Hip swelling and stiffness


The hip joint joins the femur (thigh bone) to the pelvis using a special type of ball and socket joint. It supports much of the weight of the body and provides stability while moving and standing still. Hip involvement in RA can make mobility difficult and is associated with significant disability.

As is true with RA and joints throughout the body, the sooner diagnosis is made and treatment initiated, the greater the likelihood that joint damage can be minimized or prevented. The availability of disease-modifying anti-rheumatic drugs (DMARDs) and newer biologics that are effective at slowing or preventing structural damage to the joints means that the joints and other structures in the region of the hip can often be preserved and function maintained.


How does RA affect the hip?

Involvement in large joints, such as the hip, tends to occur in later stages of RA. Only 10% of patients who have been diagnosed with RA for less than 10 years will experience hip involvement. However, 40% of patients with a longer history of RA may develop problems affecting the hip. Hip involvement may be difficult to detect, as swelling may not be evident on physical examination. Up to half of patients with RA-related hip disease may not experience any symptoms. Others may complain of stiffness and limited range of motion, as well as pain in the groin or the inside of the knee.1,2


How is RA-related hip involvement treated?

Treatment of RA symptoms affecting the hip depends on the severity of symptoms and the nature and extent of damage, as well as the patient’s goals and needs. Options include drug and non-drug treatments, and surgery.3

Drug treatments. The initial approach to treatment should involve medications to control inflammation and pain (including analgesics [NSAIDs], disease-modifying anti-rheumatic drugs [DMARDs], and glucocorticoids).3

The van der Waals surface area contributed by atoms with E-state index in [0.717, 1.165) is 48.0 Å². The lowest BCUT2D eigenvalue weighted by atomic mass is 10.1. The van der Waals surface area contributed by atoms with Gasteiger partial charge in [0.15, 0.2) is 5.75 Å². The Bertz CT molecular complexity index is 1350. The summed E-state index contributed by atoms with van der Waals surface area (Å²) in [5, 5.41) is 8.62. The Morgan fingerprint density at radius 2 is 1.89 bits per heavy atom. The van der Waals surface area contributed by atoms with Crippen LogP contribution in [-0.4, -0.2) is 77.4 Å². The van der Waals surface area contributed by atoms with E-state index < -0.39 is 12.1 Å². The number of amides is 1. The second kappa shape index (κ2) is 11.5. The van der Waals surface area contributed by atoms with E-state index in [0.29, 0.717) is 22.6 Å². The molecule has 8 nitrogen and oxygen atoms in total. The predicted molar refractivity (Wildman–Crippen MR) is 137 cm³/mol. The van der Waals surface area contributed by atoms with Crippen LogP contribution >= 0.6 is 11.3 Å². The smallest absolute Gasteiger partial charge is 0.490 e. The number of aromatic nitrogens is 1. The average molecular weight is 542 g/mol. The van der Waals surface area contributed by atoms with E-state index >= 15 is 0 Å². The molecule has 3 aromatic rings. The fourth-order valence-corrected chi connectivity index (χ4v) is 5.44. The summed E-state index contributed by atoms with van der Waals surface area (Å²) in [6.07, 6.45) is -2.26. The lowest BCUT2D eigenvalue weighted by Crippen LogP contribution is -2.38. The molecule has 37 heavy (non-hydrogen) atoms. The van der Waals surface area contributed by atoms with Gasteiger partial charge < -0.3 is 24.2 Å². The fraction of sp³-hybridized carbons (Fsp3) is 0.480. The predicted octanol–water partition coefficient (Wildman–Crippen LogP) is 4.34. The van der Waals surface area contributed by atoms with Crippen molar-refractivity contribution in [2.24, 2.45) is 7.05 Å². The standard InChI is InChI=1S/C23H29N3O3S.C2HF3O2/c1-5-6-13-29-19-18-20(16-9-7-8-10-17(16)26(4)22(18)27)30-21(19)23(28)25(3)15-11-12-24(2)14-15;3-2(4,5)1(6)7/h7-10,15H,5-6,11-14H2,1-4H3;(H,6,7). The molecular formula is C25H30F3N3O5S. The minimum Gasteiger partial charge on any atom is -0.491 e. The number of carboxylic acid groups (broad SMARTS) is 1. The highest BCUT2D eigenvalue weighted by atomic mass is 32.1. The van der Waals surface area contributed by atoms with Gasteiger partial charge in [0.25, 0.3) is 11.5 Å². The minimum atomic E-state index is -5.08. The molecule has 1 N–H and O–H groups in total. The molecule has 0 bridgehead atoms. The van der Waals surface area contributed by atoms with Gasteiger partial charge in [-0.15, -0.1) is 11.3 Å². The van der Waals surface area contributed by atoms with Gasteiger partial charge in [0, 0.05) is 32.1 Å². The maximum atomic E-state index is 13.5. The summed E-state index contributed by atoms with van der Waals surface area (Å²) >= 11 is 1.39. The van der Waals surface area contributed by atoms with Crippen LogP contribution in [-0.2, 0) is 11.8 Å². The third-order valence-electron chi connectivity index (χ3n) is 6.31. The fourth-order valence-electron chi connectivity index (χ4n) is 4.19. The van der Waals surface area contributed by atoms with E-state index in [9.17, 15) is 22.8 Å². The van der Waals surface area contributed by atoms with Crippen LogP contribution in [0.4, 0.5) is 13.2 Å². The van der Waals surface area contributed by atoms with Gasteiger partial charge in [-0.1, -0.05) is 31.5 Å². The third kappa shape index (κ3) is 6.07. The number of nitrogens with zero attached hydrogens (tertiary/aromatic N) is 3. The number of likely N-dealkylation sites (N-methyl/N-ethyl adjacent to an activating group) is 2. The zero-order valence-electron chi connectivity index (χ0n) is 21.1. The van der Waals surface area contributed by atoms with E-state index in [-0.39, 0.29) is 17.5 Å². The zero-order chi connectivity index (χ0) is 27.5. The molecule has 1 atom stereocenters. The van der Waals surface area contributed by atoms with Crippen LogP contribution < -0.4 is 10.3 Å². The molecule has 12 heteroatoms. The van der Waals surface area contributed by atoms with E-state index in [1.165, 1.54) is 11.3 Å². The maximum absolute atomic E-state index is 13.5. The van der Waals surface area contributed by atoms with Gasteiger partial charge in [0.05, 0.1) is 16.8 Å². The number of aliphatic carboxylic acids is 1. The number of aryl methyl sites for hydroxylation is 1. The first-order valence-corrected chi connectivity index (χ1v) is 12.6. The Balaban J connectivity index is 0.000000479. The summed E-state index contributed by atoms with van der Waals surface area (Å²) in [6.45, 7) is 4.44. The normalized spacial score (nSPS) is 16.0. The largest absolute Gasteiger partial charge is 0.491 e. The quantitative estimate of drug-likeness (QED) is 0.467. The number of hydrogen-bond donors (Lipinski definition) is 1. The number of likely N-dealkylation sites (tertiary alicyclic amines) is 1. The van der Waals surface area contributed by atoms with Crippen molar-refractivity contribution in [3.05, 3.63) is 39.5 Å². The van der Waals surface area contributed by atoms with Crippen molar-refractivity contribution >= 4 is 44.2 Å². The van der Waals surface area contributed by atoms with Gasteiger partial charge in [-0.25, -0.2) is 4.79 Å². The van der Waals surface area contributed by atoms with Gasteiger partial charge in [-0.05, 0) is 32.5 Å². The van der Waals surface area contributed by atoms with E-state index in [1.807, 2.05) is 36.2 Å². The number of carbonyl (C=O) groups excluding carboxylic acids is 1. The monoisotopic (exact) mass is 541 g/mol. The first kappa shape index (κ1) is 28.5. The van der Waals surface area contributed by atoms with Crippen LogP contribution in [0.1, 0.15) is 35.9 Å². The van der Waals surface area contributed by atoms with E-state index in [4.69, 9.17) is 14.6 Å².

Injection of glucocorticoids directly into the hip may be useful in controlling acute inflammation. However, glucocorticoids will not prevent progression of the disease and structural damage to joints.3

Non-drug management approaches. A program of physical therapy to maintain range of motion, strength, and flexibility may be useful in minimizing pain and preventing further joint damage by strengthening supporting musculature. Water exercises may be particularly useful because they minimize stress on the joint. Use of supportive devices, including impact-absorbing inserts or shoes, canes, or braces may improve mobility. Other interventions that may be useful in controlling pain include water exercises or application of heat or cold. Alternative therapeutic techniques, including acupuncture, magnetic pulse therapy, and transcutaneous electrical nerve stimulation (TENS), may also be useful in relieving pain.3

Surgery. If joint symptoms do not respond to medication or other management approaches, surgical interventions may be used. Surgical options include3,4:


Total hip replacement is often used in RA and is effective in providing pain relief and improving motion. The main challenge in performing hip replacement in patients with RA is dealing with bone loss and low bone mineral density.4

Synovectomy involves removal of some or all of the joint lining and may be used in cases where joint damage is limited to the lining and the cartilage is still in tact.3

Learn more about Hip surgery

view references
1. Venables PJW, Maini RN. Clinical features of rheumatoid arthritis. In: O'Dell JR, Romain PR, eds. UptoDate. Wolters Kluwer Health. Accessed at: www.uptodate.com. 2013. 2. Posalski J, Weisman MH. Articular and periarticular manifestations of established rheumatoid arthritis. In: Hochberg MC, Silman AJ, Smolen JS, Weinblatt ME, Weisman MH, eds. Rheumatoid Arthritis. Philadelphia, Penn: Mosby Elsevier; 2009:49-61. 3. Inflammatory arthritis of the hip. American Academy of Orthopaedic Surgeons. Available at: http://orthoinfo.aaos.org/topic.cfm?topic=A00396. Accessed on 041613. 4. Clement ND, Breusch SJ, Biant LC. Lower limb joint replacement in rheumatoid arthritis. J Orthop Surg Res 2012;7:7-27.further reading
Paget SA, Lockshin MD, Loebl S. Rheumatoid Arthritis Handbook. New York, NY: John Wiley and Sons, Inc; 2002. Clough JD. The Cleveland Clinic Guide to Arthritis. New York, NY: Kaplan Publishing; 2009. Fox B, Taylor N, Yazdany J. Arthritis for Dummies. Hoboken, NJ: Wiley Publishing, Inc; 2004.
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